I do still have some way to go.  Last night I hadn't eaten since breakfast, so that when I got home, the restraints were off, and I rustled up a huge bowl of pasta.  But I did stir in only half the bolognaise sauce instead of the whole tub, which I would definitely have done previously.  And no pudding. 

Nearly 50 days.  Let's see if by Day 100, the belt can be tightened another notch.

Total Expenditure: £13.51  (I had to buy a book from Amazon for my work - sadly, it wasn't available in any library here.)

Thursday, 18 August 2011

Day 48: Lady Bountiful's Legacy

Without actually meaning to collect them as such, I have a fair number of delightful old books around the topic of cooking and/or housekeeping.  Some I have picked up in secondhand shops over the years, but quite a few of them were rescued from my grandmother's house when she moved in with my mother.  This includes the very wonderful 1001 Pudding Recipes from 1913, which I maintain would be better titled, 1001 Things to Do with an Apple

These books have taken on a new interest in my attempt to live without some of the more expensive modern commodities.  So much so, that I intend to profile some of them over the coming months, beginning with the grandmother of them all: Lady Bountiful's Legacy.

It sounds like a taudry novelette.  But, as it turns out, Lady Bountiful is the pseudonym of some busybody from the reign of Queen Anne, who was resurrected by an equally busy Victorian body as a vehicle for their musings on home economy.  This book was an ill-conceived 1881 Arithmetic Prize, "open to all the school" but clearly destined for some favourite girl, which was in the event won by my unfortunate great-grandfather.  According to its own subtitle, it is A Book of Practical Instructions & Duties, Counsels & Experiences, Anecdotes, Hints, & Recipes, in Housekeeping & Domestic Management.  Not unlike this Blog, in fact.

Anyhow, Lady Bountiful is a thoroughly annoying character and, I suspect, a man.  Nothing else could account for that peculiar mixture of utter confidence and total ignorance when it comes to housekeeping.  She knows nothing about everything, but spouts it anyway: Thirst, to prevent: In hot weather, eat plenty of fresh butter at breakfast.  Avoid drinking water as you would poison.  Alongside her antipathy to water, she has a worrying love of actual poisons: Chloride of lime has been found to be most effectual to rid a house of rats, mice, flies, wasps, and other similar annoyances. (She warns the housewife not to place this substance on her dresser, or the fumes will cause her china to lose its pattern!!)  Although entirely without medical training, she cites some thoroughly alarming remedies with the confidence of Dr Kildare: Creosote is said to be a remedy for sea-sickness.  (Note: DO NOT try this at home.)  Moreover, she gives credence to her madness by her own idiosyncratic interpretation of history, the recitation of increasingly gruesome anecdotes, and by peppering the narrative with the names of Famous Doctors whom we are obviously Supposed to Know.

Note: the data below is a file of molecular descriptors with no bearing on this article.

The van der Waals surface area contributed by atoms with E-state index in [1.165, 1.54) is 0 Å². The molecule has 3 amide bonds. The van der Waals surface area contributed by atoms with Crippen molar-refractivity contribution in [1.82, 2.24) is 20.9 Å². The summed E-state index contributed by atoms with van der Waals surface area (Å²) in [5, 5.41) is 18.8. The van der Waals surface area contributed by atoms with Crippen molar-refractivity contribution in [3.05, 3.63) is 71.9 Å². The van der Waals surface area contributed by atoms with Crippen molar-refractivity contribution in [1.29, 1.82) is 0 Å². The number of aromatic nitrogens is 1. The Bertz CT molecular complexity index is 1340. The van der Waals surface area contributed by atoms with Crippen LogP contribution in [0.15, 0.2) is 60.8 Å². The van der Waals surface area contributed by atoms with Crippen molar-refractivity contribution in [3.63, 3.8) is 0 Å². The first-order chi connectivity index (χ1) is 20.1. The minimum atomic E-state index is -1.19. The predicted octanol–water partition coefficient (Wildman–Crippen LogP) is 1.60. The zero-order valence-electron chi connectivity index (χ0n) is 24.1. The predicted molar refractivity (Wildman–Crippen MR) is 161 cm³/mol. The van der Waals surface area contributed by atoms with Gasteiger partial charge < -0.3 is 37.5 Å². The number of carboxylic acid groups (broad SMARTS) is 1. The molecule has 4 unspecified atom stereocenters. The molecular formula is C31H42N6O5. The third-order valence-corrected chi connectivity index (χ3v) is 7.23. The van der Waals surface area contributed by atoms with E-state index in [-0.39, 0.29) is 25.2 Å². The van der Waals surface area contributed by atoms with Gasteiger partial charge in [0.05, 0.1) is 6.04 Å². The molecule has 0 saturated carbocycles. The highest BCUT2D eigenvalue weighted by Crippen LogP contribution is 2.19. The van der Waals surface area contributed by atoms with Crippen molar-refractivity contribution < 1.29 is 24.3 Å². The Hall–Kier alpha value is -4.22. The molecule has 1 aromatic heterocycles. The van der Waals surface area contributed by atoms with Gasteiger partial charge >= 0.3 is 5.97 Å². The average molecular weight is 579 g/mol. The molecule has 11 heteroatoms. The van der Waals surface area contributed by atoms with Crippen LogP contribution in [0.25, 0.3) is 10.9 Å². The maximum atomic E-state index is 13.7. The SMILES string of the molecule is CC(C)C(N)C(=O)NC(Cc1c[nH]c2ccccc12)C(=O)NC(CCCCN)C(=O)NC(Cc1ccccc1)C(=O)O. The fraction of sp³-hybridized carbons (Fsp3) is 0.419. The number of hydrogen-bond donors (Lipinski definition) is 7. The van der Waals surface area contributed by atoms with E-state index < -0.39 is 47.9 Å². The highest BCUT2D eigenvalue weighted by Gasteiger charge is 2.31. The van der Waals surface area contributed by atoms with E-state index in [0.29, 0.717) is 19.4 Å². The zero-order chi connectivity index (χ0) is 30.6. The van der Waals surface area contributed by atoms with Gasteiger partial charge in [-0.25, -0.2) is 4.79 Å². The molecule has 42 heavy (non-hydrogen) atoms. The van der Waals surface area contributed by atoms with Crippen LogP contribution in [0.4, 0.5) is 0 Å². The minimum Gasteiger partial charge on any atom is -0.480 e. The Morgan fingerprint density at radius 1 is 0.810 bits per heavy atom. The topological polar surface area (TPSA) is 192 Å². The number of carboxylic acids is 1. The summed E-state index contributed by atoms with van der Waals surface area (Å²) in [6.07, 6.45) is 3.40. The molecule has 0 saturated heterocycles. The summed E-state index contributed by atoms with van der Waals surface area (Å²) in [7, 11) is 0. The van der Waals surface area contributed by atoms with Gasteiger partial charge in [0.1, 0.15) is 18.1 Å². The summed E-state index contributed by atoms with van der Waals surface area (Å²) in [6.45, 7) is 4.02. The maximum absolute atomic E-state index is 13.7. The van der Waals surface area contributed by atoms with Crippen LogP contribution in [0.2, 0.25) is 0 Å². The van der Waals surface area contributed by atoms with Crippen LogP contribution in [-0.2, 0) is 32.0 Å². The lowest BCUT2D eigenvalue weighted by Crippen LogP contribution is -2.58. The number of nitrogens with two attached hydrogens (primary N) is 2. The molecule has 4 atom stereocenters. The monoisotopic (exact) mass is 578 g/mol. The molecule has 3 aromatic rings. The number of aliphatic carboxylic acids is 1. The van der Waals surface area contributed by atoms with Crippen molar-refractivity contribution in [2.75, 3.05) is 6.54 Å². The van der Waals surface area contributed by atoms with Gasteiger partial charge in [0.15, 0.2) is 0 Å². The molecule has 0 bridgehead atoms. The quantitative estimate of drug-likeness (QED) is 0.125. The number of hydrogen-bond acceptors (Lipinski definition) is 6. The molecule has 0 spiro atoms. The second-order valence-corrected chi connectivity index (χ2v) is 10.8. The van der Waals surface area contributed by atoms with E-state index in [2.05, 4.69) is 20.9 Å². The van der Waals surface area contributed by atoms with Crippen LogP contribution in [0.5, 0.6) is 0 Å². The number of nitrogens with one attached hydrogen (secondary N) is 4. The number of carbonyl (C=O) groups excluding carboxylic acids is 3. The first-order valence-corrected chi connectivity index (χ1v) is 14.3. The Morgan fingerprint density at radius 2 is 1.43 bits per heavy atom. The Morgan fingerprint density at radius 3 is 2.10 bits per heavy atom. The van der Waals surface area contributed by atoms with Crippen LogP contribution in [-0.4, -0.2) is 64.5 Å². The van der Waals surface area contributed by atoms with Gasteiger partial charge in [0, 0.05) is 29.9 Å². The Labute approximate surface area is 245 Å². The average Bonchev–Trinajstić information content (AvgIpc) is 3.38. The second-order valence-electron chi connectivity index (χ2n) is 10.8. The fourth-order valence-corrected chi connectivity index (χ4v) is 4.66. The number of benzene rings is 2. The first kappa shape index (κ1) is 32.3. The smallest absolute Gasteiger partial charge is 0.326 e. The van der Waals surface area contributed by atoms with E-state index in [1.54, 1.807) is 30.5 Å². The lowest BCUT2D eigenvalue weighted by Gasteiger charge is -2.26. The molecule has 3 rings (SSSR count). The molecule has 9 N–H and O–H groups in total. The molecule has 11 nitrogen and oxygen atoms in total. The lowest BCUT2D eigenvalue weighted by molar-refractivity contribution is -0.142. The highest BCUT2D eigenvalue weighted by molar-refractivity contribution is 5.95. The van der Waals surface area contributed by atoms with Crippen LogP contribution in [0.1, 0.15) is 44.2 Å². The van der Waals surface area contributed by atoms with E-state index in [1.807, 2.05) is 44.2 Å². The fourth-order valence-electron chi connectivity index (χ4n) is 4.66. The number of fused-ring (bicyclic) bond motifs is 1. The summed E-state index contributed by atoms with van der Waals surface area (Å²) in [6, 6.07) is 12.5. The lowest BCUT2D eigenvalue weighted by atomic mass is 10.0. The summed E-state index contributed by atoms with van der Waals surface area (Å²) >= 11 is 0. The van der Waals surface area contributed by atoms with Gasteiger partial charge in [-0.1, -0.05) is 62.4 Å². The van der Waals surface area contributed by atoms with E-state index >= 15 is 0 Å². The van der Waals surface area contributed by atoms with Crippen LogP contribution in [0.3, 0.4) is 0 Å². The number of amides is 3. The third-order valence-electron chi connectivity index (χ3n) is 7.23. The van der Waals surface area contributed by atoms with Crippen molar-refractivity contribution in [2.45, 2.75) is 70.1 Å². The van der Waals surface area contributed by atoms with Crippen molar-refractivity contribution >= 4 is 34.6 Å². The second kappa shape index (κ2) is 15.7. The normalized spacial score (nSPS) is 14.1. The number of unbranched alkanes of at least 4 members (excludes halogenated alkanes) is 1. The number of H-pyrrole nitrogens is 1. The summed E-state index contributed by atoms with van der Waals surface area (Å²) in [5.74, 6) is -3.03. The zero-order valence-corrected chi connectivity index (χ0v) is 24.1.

That said, there may nevertheless be some useful things therein, and I intend gving it a more thorough read.  But for now I turn to the chapter Cookery for the Poor.  Be warned, that her recipes are vague to the point of being nonsensical, and much creativity may be needed to interpret them.  Nevertheless, having leafed past the recipes for  Sheep's Head Broth, and the disgusting-sounding Onion Porridge, I leave you with the slightly more palatable Rice Stew:

A red herring, or four ounces of lean bacon, cut in pieces; three onions; a few peppercorns, thyme, and parsley; boiled in three pints of water three quarters of an hour, with one pound of clean-picked whole rice.*  When it boils, set the pot by the side of the fire: the rice will swell, take up all the water, and become quite soft.  If properly done, it will weigh nearly five pounds, and will dine five men, as it frequently did in the year of scarcity, 1800.  If the rice is not sufficiently soft, add a little more water as it stands by the fire.

* yes, you are right, this makes no sense: do you boil the rice for three quarters of an hour, or just bring it to the boil and then let it sit?  I suggest frying off the fish or bacon, the onions, and the spices, then adding the water, rice, and thyme, and cooking until the water is absorbed.  Then stir in the parsley, and serve. 

Oh, and you might want to adjust quantities!

Today's Expenditure: 30p